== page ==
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An op-ed by John Levi, chair of the Board of Directors of the national Legal Services Corporation, is highlighted in today’s edition of Raleigh’s News & Observer.  In it, Levi makes plain just how dire the situation has become for the nation’s legal aid community as it struggles to cope with the combination of funding cuts and the crushing demand that has resulted from the country’s rising poverty.

As he notes: Read More

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Here is the kind of thing that was being referenced when we reported recently that the North Carolina General Assembly was starting to resemble the U.S. Congress.

According to this report, opponents of President Obama are so set on blocking consideration of any judicial appointees during the fourth year of his term that they’re even filibustering a judge with overwhelming conservative support!   

As you might recall, leaders of the General Assembly have stymied several of the Governor’s appointments to the state Board of Education (and other important state panels) in a similar and wholly political fashion.

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If you want to get a glimpse of just how crazy and extreme things are getting at the General Assembly during the session’s hectic waning days, check out the debate surrounding this bill from the bail bonds industry that has been sliding through under the radar. It is premised on the truly cockamamie notion that publicly-supported pretrial release programs somehow constitute “unfair competition” for bail bondsmen. We are not making this up.

Over the weekend, the Wilmington Star News had a solid editorial on the topic that ought to be a “must read” for anyone following the subject.

North Carolina taxpayers don’t owe bail bondsmen a living, but a bill that’s making its way through the General Assembly would fatten their wallets at the expense of a pretrial release program that is well regarded by judges and court officials. The Honorables should lock up this legislation in a safe place and throw away the key. Read More

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Hooray for Guilford County Register of Deeds Jeff Thigpen. Yesterday, this rather obscure public official had the guts to file a lawsuit against a goodly part of the American banking industry.  Here’s a link to the press release (also reproduced below) and other relevant documents.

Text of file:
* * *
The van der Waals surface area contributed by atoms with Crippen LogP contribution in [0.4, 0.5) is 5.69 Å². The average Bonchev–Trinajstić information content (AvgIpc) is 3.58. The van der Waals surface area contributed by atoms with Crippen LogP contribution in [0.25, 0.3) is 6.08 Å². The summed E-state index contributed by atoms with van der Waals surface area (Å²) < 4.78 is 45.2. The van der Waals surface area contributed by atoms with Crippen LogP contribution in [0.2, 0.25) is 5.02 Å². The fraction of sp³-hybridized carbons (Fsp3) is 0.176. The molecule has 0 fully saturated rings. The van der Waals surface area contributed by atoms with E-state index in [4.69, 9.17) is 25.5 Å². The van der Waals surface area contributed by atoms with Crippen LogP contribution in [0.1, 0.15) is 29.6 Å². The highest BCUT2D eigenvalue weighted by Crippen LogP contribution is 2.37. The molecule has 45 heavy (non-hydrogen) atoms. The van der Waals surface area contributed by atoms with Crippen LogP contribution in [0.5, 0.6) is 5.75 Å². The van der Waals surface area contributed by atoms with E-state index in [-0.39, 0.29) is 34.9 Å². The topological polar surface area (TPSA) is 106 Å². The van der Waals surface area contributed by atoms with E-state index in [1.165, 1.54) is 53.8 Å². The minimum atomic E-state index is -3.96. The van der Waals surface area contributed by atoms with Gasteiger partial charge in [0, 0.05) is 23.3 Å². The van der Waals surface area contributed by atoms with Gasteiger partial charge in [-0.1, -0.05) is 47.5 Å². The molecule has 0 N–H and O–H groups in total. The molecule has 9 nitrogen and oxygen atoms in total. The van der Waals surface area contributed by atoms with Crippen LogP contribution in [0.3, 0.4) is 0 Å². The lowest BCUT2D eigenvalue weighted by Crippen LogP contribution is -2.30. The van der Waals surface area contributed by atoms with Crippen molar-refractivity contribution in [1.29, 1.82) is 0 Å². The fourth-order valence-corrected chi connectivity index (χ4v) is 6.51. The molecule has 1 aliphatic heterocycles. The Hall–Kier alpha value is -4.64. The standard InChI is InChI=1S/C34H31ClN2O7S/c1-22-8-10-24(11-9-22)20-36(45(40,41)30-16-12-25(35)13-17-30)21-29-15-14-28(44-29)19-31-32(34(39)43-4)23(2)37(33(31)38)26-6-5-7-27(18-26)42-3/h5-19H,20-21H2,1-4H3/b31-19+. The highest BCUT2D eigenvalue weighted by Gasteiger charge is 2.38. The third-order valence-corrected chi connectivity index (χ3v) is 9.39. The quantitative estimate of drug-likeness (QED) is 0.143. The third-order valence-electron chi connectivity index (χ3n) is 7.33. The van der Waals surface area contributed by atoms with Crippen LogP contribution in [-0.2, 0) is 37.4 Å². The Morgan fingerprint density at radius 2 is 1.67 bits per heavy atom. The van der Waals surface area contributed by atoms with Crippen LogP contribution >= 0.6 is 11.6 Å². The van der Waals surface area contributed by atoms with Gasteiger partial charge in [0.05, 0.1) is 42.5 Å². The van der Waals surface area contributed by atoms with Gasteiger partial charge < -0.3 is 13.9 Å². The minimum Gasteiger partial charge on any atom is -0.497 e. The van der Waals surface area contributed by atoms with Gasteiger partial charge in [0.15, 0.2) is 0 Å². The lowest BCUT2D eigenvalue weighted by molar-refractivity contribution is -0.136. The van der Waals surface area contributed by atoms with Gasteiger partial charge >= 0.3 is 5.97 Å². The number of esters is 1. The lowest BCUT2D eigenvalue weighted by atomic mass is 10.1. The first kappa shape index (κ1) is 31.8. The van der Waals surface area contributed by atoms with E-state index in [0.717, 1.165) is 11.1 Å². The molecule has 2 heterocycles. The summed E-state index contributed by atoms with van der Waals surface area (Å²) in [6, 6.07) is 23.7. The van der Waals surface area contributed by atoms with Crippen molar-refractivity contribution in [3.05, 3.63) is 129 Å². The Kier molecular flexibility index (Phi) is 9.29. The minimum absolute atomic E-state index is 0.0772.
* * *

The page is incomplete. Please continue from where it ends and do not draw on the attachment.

Guilford County Sues To Clean Up Banks’ “Mess” at the Register of Deeds

Guilford County, ex rel. Jeff L. Thigpen, Guilford County Register of Deeds, filed suit today against LPS/DocX, MERSCORP, MERS, Inc., and numerous banks, loan servicers, and foreclosure specialists seeking to clean up the “mess” Defendants created in the County’s property records registry.   

“Our office uncovered an abundance of falsified, forged, and fraudulently executed mortgage documents,” said Thigpen.  “But our investigation only found the tip of the iceberg.  We need the banks to clean up their mess.”    Read More

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The U.S. Department of Justice has informed the North Carolina Administrative Office of the Courts that North Carolina’s failure to provide court interpreters Title VI of the U.S. Code.

This is from a letter from the U.S. Department of Justice to the state that was released this afternoon:

“We write to report the findings of the Civil Rights Division’s investigation of the North Carolina Administrative Office of the Courts (AOC), an office within the North Carolina Judicial Department. As the enclosed findings report explains, we have determined after a comprehensive investigation that the AOC’s policies and practices discriminate on the basis of national origin, in violation of federal law, by failing to provide limited English proficient (LEP) individuals with meaningful access to state court proceedings and operations.”

The letter also informs the state that the cost of meeting its obligations in this area would be relatively small (about $1.4 million) and gives North Carolina three weeks to get about the business of complying.

More information shortly.